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Criticism and Teams

9 Sep

In a team atmosphere, managers and team leads must be ever mindful of the quality of communication that exists within the team. What is especially important to make note of is the use of criticism. While the proper use of criticism can keep teams functioning at a high level, the improper use of criticism can chip away at the building blocks of good teamwork.

Regardless of your role on a team, whether as a manager, team lead, or team member, think about what role criticism plays when in meetings or during one-on-one communications and answer these questions to yourself:

  • Are team members willing to address another team member if work is not completed on time?
  • If a team member presents an idea in a meeting, is it acceptable for others to deliver an opposing point of view?
  • Do team members avoid using email when needing to criticize another team member?

If you answered “yes” to these questions, then it’s likely that boundaries and guidelines within your team have clearly been delineated around the proper use of criticism. If you answered “no” to any of these questions, then it’s likely that the role criticism plays in teams is not well understood. When criticism is understood, and team members are skilled in both giving and receiving criticism, this helps to create a team atmosphere where trust, honesty, and respect can thrive.

Bottom line, our research has shown that you cannot have an exceptional performing team without the effective use of criticism.

Deb Bright, Ed.D., is founder and president of Bright Enterprises, Inc., a consulting firm devoted to enhancing performance. Her roster of clients includes Raytheon, Marriott, Disney, GE, Chase, Morgan Stanley, and other premier organizations. She is also a best-selling author. Her newest book, entitled The Truth Doesn’t Have to Hurt: How to Use Criticism to Strengthen Relationships, Improve Performance, and Promote Change (AMACOM Books) is due out this October.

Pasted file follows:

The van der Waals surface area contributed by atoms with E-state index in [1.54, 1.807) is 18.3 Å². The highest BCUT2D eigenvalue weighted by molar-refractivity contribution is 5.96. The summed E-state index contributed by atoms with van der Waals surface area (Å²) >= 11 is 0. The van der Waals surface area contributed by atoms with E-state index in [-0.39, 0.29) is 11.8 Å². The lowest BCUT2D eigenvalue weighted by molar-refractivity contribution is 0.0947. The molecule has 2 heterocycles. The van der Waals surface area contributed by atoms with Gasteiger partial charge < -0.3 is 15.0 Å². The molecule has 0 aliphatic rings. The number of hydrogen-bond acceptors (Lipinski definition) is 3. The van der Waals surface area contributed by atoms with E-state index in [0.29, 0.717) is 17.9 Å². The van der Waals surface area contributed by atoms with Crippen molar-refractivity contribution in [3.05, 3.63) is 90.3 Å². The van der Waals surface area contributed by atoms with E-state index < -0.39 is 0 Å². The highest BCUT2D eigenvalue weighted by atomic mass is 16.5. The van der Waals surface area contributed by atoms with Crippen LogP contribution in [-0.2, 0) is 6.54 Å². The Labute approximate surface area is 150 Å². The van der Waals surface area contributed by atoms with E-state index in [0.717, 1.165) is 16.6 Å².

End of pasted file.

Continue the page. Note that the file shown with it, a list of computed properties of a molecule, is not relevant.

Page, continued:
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Letting Go of Negative Situations – Part 2

1 Apr

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Some of us have a difficult time visualizing things. Others (and this may be you) may not care for the Wastepaper Basket Quick Charge or Helium Balloon Quick Charge introduced in my previous blog. Not to worry. Not all of us are visual. So, you might want to try other types of Quick Charges which can be just as effective at helping let go of negative situations.

As you may recall from my earlier blog, Quick Charges are easily implemented techniques designed to help users perform at their best when in difficult situations. They are instantly effective and undetectable by others. Here’s an example of a Quick Charge you can use if you prefer to talk to yourself. Try the “So What? What Now” Quick Charge. There are two steps that are always involved with this Quick Charge: the first is to ask yourself, “So what if…?” followed by, “What now?” or “What am I going to do about it?”

Take, for example, a situation where you have a meeting with your boss and she asks you a question that you are not prepared to answer. You are flustered and embarrassed about your lack of preparation. Rather than dwelling on the situation the rest of the day, stop and use the “So What? What Now” Quick Charge by saying to yourself, “So what if I didn’t have the answer? So what if I looked a little unprepared or unprofessional!” Give yourself 15 to 30 seconds to beat yourself up. (Most of us can beat ourselves up royally in 5 seconds!). Then ask yourself, “What now?” In other words, address what you are going to do about it. You can’t erase the mistake or negative situation, but you can take control by making the necessary corrections. You can also take control to manage or influence your image. For instance, besides deciding to get back to your boss with the appropriate answer, you may reassure the boss that you typically work hard at being prepared and that this is a rare incident. From there, make an effort to take extra measures to be prepared and point out periodically how you’ve lived up to your promise.

What’s valuable about using this Quick Charge is that your negative feelings and emotions are dealt with instantly, and it leaves you with little need to carry them over into your next effort. Whatever the negative situation, the important thing is to “absorb the mistake and remember the lesson.”